Using Social Media to Promote Your Event: Step 1

Podcamp Hawaii Oct 24-25, 2008We are the lead organizers for Podcamp Hawaii, coming this fall to Honolulu on October 24 & 25th. I’ll be using our company blog to share the behind-the-scenes planning process. Since it is an “unconference” there are several things that we do differently.

First off, we are making this happen over a very short time span. Part of this is my insanity to be sure, but in reality the internet facilitates the short time frame quite well. In any case, it adds a sense of focus and urgency, which I generally find helpful in getting things done.

Background
We actually bought the URL (www.podcamphawaii.com) 3 years ago. So in one sense we have been noodling on it that long, and a year aog began talking with one of our colleagues, Todd Cochrane of Geek News Central. Todd has also been active in the podcamp circuit, so it hosting an event locally was naturally on both of our minds.

Two Months Ago
We had a few meetings with the local techies who wanted to have an unconference. Planning got underway though we have had some fits and starts. As is usual, more people want to talk about than do the work, so we’ve been orienting ourselves to getting a critical mass of dedicated, reliable people. Ideas are great and we want them, so part of our initial planning involves getting the word out and letting people talk back to us.

Step One: Agree on a date and location and begin publicity
Create a logo

  • Nothing new or un about this. Get yourself a cool logo! My partner Shane created ours however you can “crowd-source this for about $100 at sites like 99Designs and CrowdSpring.

Create an event on Upcoming.org. This site lets you list your event for free.

  • If you belong to groups, it also gets listed under those (such as “Web 2.0).
  • If you have friends there, they see your new events.
  • Anyone can mark themselves as “Attending” or “Interested*
  • People can put your event on their calendars – it’s a great “save the date” tool.
  • Many people subscribe to a group’s RSS Feed. That means your event gets out to thousands of people you don’t even know.
  • The site also allows people to leave comments on your event, get a map to your event. and upload pictures related to your event.

Get a Twitter account. This lets people follow you and your progress.

  • Twitter is exponential networking. You can tap into the people who follow you, and ask them to “re-tweet” or tell those who follow them.
  • Let’s say 100 people follow Podcamp Hawaii. Another organizer, Neenz (link has expired), has over 900 followers, who each have their own followers. Get it? When she mentions podcamp hawaii, hundreds and sometimes thousands will see it.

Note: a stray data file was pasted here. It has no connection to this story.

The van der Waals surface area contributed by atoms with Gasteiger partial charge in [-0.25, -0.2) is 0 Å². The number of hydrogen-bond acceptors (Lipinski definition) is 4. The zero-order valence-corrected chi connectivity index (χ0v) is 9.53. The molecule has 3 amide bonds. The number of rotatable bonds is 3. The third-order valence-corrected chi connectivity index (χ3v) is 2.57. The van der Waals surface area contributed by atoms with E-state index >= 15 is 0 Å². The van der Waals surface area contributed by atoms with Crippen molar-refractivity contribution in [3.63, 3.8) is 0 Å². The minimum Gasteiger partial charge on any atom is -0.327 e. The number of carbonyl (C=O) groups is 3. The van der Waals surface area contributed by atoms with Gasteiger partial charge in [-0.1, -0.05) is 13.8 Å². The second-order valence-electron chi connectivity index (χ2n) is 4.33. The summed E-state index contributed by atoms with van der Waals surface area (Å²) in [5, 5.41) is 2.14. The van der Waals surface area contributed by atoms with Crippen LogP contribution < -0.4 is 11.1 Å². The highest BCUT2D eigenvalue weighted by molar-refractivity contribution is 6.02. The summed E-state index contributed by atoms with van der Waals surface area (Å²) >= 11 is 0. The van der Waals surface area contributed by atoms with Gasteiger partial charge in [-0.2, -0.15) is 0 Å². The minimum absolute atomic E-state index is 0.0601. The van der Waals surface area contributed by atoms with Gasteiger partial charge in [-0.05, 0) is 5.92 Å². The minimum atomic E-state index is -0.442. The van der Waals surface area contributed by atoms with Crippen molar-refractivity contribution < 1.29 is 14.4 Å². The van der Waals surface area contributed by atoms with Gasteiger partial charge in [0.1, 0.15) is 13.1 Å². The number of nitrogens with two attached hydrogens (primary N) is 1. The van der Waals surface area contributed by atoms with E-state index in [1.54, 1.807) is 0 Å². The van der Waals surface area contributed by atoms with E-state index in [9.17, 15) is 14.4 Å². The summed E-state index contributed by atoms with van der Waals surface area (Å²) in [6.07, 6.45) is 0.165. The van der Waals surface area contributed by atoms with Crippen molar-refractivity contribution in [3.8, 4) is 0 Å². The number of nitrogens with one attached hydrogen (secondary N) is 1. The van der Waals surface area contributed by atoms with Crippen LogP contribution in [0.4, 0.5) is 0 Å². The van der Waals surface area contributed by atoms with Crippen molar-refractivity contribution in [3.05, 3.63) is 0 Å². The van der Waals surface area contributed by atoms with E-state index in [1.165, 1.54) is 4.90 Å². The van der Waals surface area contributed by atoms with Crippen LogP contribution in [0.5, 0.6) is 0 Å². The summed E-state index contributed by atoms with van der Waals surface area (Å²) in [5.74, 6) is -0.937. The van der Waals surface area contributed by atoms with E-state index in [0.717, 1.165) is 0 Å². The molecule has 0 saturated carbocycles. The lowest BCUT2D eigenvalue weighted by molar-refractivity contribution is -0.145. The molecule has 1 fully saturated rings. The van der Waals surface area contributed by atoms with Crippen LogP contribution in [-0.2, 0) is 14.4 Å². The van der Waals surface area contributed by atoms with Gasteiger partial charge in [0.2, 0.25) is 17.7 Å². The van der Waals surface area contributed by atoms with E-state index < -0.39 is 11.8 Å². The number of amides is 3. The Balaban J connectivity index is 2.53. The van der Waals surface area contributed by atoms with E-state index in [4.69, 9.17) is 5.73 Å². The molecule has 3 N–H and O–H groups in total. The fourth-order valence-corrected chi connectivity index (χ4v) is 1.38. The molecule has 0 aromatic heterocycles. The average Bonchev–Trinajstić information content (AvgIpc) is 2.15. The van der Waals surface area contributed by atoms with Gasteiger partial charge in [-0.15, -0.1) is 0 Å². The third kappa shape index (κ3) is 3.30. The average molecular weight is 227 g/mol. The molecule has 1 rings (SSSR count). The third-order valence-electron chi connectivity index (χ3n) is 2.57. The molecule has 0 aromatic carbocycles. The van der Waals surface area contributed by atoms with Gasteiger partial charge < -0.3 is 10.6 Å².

• Post frequent updates to keep the buzz alive among the Twitterati – some of the most verbose and connected people on the planet!

Create a Flickr account or Group Pool: Podcamp Hawaii

  • Flickr is a photo sharing site. My partner @Shane made a group for Podcamp Hawaii, and searched for pictures of the Hawaii Convention Center, the location of our event. He invoted those photos to join our group, with the iunderstanding that we could use those photos on our web site.
  • Most have accepted and voila! We have gorgeous photos without having to take a single one.
  • We agree to provide attribution, so that helps those photographers get their word out.
  • Plus, we are helping to promote the venue, who is giving us fantastic rates!

Create your official conference “tag”pch08 and PodcampHawaii2008.

  • The web is increasingly organized by tags. People in the know will add this tag to each relevant photograph, blog post, podcast, and video they create, so their media gets attached to our event. It’s a win-win for both of us.
  • Mention your tag on Twitter and on your Upcoming page, and every where else you can so people memorize it effortlessly.
  • People wanting to know more can search for that tag, and find out far more about the event than we could ever produce ourselves.
  • People will themselves use variations of your official tag, so keep an eye for those too. Notice we added the year to the official tag, in hopes there will be additional events in subsequent years. Here are the search results for the plain podcamphawaii tag.

Results
Within less than a week, we had 50 people signed up on Upcoming and we have over 90 Twitter followers (without really trying there yet). Sponsors are coming forward to us, wanting to get in before we have even finished our sponsorship package. Life is good.

Next step is getting up the web site and starting an email list. I’ll talk more about that in another post.

UPDATE: I changed the title of this post and the next one to better reflect the content. Used to be “Planning a Web 2.0 Conference.”